My network was down and so I headed over to the library to get some work done. It was surprisingly cosy, pleasant, and welcoming out on the sidewalk on Middlefield Road. Free wireless, cafe tables with umbrellas, and really good music on decent speakers… the only thing missing was an espresso cart. About 30 high school kids were there in a nebulous swarm, chatting, and I’d say over half of them texting on their cell phones. Something was being arranged… a lot of them were waiting for some other group which finally showed up and they all went into the library.
I remarked on the niceness of the “internet library cafe” to this guy in the photo and then on impulse was like, “Hey! Can I blog you?” He was slightly taken aback. “Yes.” (unspoken: wtf! why is this little riot nrrd taking my photo? ) He (Bob) seemed like he could handle it just fine. Alas, I looked at the web site on his card and there’s nothing there! But now I’m totally wondering if he’s This guy and we were totally sharing a technological and social infrastructre? Or was he this guy and I could have had a fascinating conversation about the Khmu dialects & linguistics? Or is he the CTO of this company? Maybe he’s ALL OF THEM…. But if so, what’s with the cheap Vistaprint card and broken web site, dude?
Menlo Park… Palo Alto… check… tons of laptops. Redwood City? Not so much. I guess we’re gentrifying. I hope the town doesn’t lose its cool character as it gets richer and more silicon-valley-ish.
I wish some of those teenagers would have given me their myspace addresses.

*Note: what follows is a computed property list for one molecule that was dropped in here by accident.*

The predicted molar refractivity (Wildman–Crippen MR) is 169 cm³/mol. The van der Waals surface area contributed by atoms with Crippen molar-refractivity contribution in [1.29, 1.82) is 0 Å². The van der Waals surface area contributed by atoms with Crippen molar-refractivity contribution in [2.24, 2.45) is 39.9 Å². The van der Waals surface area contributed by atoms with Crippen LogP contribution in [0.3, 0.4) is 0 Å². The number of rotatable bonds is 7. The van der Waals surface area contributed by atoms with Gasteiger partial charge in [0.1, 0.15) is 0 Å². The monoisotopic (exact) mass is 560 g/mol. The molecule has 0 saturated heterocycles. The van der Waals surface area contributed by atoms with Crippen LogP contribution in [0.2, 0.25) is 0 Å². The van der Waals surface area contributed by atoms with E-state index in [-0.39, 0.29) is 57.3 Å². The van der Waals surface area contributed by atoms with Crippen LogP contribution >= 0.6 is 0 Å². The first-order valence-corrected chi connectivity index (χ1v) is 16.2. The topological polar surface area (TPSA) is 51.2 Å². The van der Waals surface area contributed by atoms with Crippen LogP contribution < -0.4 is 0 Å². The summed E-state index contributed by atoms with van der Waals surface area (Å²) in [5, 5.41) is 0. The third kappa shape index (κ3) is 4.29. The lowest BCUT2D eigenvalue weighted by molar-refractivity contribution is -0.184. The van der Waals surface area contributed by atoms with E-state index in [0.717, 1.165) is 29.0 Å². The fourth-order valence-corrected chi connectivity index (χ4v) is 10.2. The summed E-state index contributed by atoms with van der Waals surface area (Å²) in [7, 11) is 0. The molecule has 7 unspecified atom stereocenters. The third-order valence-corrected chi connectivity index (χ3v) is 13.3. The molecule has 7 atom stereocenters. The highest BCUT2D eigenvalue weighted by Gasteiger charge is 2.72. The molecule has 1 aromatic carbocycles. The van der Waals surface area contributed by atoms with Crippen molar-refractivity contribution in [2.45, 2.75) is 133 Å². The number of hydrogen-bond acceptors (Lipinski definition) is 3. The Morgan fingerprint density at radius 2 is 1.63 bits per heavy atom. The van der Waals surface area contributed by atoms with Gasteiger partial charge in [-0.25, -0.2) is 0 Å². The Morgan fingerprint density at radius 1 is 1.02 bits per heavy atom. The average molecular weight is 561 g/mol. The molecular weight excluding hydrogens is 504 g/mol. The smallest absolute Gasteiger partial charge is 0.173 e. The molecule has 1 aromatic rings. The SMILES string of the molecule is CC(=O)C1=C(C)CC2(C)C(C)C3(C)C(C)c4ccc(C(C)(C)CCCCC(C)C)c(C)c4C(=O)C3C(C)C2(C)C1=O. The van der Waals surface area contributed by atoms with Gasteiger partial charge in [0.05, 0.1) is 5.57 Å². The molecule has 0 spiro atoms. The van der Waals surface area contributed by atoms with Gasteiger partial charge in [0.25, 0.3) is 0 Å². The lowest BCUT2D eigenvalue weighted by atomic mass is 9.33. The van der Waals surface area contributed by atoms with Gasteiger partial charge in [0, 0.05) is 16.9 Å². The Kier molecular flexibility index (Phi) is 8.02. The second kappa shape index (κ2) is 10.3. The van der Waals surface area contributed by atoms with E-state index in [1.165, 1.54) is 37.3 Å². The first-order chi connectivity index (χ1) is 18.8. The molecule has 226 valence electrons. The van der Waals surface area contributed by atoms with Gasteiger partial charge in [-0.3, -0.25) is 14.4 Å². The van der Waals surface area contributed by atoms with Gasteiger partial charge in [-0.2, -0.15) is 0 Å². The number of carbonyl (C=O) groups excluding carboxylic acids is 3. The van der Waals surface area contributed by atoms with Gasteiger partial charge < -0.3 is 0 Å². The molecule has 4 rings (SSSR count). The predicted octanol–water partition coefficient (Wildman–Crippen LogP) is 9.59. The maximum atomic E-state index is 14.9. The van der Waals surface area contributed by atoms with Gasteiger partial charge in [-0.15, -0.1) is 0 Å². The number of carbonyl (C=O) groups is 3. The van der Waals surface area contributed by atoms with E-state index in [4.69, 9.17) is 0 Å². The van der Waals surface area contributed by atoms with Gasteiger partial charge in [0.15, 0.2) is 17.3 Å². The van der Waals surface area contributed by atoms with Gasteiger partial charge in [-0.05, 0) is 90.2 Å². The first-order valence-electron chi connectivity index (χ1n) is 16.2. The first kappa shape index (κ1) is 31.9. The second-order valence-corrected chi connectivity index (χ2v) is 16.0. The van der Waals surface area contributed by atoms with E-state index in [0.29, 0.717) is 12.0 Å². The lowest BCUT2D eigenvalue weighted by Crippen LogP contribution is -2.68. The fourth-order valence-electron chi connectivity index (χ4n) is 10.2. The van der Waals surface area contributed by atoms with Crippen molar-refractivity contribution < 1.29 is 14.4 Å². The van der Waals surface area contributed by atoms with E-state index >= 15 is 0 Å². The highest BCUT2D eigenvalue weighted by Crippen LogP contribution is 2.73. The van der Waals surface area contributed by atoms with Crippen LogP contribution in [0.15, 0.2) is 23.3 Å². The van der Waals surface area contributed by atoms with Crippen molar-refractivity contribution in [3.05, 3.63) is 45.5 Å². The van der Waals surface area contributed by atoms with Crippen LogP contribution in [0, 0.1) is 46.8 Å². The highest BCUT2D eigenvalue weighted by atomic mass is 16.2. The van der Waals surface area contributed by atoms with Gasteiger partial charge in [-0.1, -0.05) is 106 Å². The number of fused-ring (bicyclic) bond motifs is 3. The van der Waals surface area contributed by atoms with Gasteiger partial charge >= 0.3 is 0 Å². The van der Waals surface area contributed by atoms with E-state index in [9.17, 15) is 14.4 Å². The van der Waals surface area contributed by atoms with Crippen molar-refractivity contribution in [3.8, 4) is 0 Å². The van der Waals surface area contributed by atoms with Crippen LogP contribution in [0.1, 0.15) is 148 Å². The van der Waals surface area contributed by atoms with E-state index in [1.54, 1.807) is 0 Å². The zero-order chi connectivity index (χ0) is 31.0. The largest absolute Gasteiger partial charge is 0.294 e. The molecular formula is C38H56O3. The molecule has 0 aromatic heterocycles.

Work on my thesis was horribly derailed by the lack of network at home – and by my having to pound on fixing it all day long. (After a lot of floundering, labelling everything in our co-housing network closet, 2 calls to comcast, and buying a new router, which helped, it finally was solved by upgrading my airport firmware and a restart/reset.)
The great thing about the library net cafe: I felt like it was really a public space, being used properly. A public square. There were no obnoxious rules, you didn’t have to buy anything, you didn’t have to be there for a particular reason. You could just hang out. No one came to give the teenagers a hard time (I *hate* that when I see it, and always speak up to point out how dumb it is.) We all spoke to each other – kids, guy in suit, and the kind of skeevy looking hairy guy in the painty shorts who was regaling the kids with stories of past drug busts as they tried to control their eye rolling and smirking and kind of failed. Anyway, it’s a really nice public space. And right across from City Hall, too!